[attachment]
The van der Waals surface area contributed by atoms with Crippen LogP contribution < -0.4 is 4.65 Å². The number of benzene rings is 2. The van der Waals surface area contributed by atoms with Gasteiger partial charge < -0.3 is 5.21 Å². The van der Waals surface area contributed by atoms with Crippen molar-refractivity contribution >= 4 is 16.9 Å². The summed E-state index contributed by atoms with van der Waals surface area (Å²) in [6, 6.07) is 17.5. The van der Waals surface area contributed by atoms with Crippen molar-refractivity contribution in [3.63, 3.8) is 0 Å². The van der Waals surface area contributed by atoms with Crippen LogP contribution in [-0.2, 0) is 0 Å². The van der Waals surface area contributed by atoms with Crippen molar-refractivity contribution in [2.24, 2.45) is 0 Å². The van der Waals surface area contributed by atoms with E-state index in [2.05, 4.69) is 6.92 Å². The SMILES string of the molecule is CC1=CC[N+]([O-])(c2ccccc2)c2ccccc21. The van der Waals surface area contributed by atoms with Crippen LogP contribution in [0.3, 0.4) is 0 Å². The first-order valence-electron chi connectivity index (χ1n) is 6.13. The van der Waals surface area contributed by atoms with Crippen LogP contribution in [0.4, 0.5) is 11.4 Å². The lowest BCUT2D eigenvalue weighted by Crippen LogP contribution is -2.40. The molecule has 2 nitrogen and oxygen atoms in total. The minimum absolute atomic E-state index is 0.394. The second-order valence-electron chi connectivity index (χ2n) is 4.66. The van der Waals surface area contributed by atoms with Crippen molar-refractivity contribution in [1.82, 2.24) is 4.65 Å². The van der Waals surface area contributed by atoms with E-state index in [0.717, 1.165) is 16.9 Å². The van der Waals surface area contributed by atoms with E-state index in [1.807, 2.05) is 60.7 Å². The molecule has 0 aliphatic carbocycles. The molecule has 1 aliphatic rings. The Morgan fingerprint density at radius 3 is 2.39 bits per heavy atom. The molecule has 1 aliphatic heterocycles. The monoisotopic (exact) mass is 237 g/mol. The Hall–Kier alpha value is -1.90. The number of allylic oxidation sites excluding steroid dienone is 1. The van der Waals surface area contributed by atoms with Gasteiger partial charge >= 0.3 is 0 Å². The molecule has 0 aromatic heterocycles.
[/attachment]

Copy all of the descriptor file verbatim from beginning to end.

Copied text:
The van der Waals surface area contributed by atoms with Crippen LogP contribution < -0.4 is 4.65 Å². The number of benzene rings is 2. The van der Waals surface area contributed by atoms with Gasteiger partial charge < -0.3 is 5.21 Å². The van der Waals surface area contributed by atoms with Crippen molar-refractivity contribution >= 4 is 16.9 Å². The summed E-state index contributed by atoms with van der Waals surface area (Å²) in [6, 6.07) is 17.5. The van der Waals surface area contributed by atoms with Crippen molar-refractivity contribution in [3.63, 3.8) is 0 Å². The van der Waals surface area contributed by atoms with Crippen LogP contribution in [-0.2, 0) is 0 Å². The van der Waals surface area contributed by atoms with Crippen molar-refractivity contribution in [2.24, 2.45) is 0 Å². The van der Waals surface area contributed by atoms with E-state index in [2.05, 4.69) is 6.92 Å². The SMILES string of the molecule is CC1=CC[N+]([O-])(c2ccccc2)c2ccccc21. The van der Waals surface area contributed by atoms with Crippen LogP contribution in [0.3, 0.4) is 0 Å². The first-order valence-electron chi connectivity index (χ1n) is 6.13. The van der Waals surface area contributed by atoms with Crippen LogP contribution in [0.4, 0.5) is 11.4 Å². The lowest BCUT2D eigenvalue weighted by Crippen LogP contribution is -2.40. The molecule has 2 nitrogen and oxygen atoms in total. The minimum absolute atomic E-state index is 0.394. The second-order valence-electron chi connectivity index (χ2n) is 4.66. The van der Waals surface area contributed by atoms with Crippen molar-refractivity contribution in [1.82, 2.24) is 4.65 Å². The van der Waals surface area contributed by atoms with E-state index in [0.717, 1.165) is 16.9 Å². The van der Waals surface area contributed by atoms with E-state index in [1.807, 2.05) is 60.7 Å². The molecule has 0 aliphatic carbocycles. The molecule has 1 aliphatic rings. The Morgan fingerprint density at radius 3 is 2.39 bits per heavy atom. The molecule has 1 aliphatic heterocycles. The monoisotopic (exact) mass is 237 g/mol. The Hall–Kier alpha value is -1.90. The number of allylic oxidation sites excluding steroid dienone is 1. The van der Waals surface area contributed by atoms with Gasteiger partial charge >= 0.3 is 0 Å². The molecule has 0 aromatic heterocycles.